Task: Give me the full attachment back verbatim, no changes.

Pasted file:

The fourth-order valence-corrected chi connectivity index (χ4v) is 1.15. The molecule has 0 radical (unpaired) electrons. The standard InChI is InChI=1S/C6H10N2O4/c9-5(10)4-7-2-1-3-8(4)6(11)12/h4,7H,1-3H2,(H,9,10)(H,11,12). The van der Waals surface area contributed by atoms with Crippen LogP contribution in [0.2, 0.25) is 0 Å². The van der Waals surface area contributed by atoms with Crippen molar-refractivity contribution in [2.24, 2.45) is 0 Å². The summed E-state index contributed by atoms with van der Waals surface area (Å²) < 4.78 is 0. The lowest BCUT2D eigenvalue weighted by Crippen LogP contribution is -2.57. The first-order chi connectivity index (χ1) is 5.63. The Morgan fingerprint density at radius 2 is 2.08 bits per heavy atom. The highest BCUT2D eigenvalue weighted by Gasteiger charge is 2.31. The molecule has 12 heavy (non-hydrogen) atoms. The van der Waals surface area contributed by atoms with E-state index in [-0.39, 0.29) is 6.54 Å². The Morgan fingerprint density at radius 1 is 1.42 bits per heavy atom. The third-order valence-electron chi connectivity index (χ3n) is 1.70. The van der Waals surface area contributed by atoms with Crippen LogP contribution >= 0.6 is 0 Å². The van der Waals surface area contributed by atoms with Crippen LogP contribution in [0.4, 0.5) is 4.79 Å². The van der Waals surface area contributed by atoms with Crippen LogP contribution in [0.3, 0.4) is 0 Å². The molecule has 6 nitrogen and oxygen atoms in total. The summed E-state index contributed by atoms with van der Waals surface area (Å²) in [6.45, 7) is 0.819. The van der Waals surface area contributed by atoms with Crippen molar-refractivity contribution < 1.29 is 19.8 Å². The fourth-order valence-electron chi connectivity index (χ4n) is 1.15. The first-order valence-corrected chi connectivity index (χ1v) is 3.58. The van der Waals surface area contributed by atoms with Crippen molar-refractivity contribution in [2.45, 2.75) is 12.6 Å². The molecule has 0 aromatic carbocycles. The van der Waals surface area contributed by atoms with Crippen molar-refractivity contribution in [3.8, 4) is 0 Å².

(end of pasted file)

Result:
The fourth-order valence-corrected chi connectivity index (χ4v) is 1.15. The molecule has 0 radical (unpaired) electrons. The standard InChI is InChI=1S/C6H10N2O4/c9-5(10)4-7-2-1-3-8(4)6(11)12/h4,7H,1-3H2,(H,9,10)(H,11,12). The van der Waals surface area contributed by atoms with Crippen LogP contribution in [0.2, 0.25) is 0 Å². The van der Waals surface area contributed by atoms with Crippen molar-refractivity contribution in [2.24, 2.45) is 0 Å². The summed E-state index contributed by atoms with van der Waals surface area (Å²) < 4.78 is 0. The lowest BCUT2D eigenvalue weighted by Crippen LogP contribution is -2.57. The first-order chi connectivity index (χ1) is 5.63. The Morgan fingerprint density at radius 2 is 2.08 bits per heavy atom. The highest BCUT2D eigenvalue weighted by Gasteiger charge is 2.31. The molecule has 12 heavy (non-hydrogen) atoms. The van der Waals surface area contributed by atoms with E-state index in [-0.39, 0.29) is 6.54 Å². The Morgan fingerprint density at radius 1 is 1.42 bits per heavy atom. The third-order valence-electron chi connectivity index (χ3n) is 1.70. The van der Waals surface area contributed by atoms with Crippen LogP contribution >= 0.6 is 0 Å². The van der Waals surface area contributed by atoms with Crippen LogP contribution in [0.4, 0.5) is 4.79 Å². The van der Waals surface area contributed by atoms with Crippen LogP contribution in [0.3, 0.4) is 0 Å². The molecule has 6 nitrogen and oxygen atoms in total. The summed E-state index contributed by atoms with van der Waals surface area (Å²) in [6.45, 7) is 0.819. The van der Waals surface area contributed by atoms with Crippen molar-refractivity contribution < 1.29 is 19.8 Å². The fourth-order valence-electron chi connectivity index (χ4n) is 1.15. The first-order valence-corrected chi connectivity index (χ1v) is 3.58. The van der Waals surface area contributed by atoms with Crippen molar-refractivity contribution in [2.45, 2.75) is 12.6 Å². The molecule has 0 aromatic carbocycles. The van der Waals surface area contributed by atoms with Crippen molar-refractivity contribution in [3.8, 4) is 0 Å².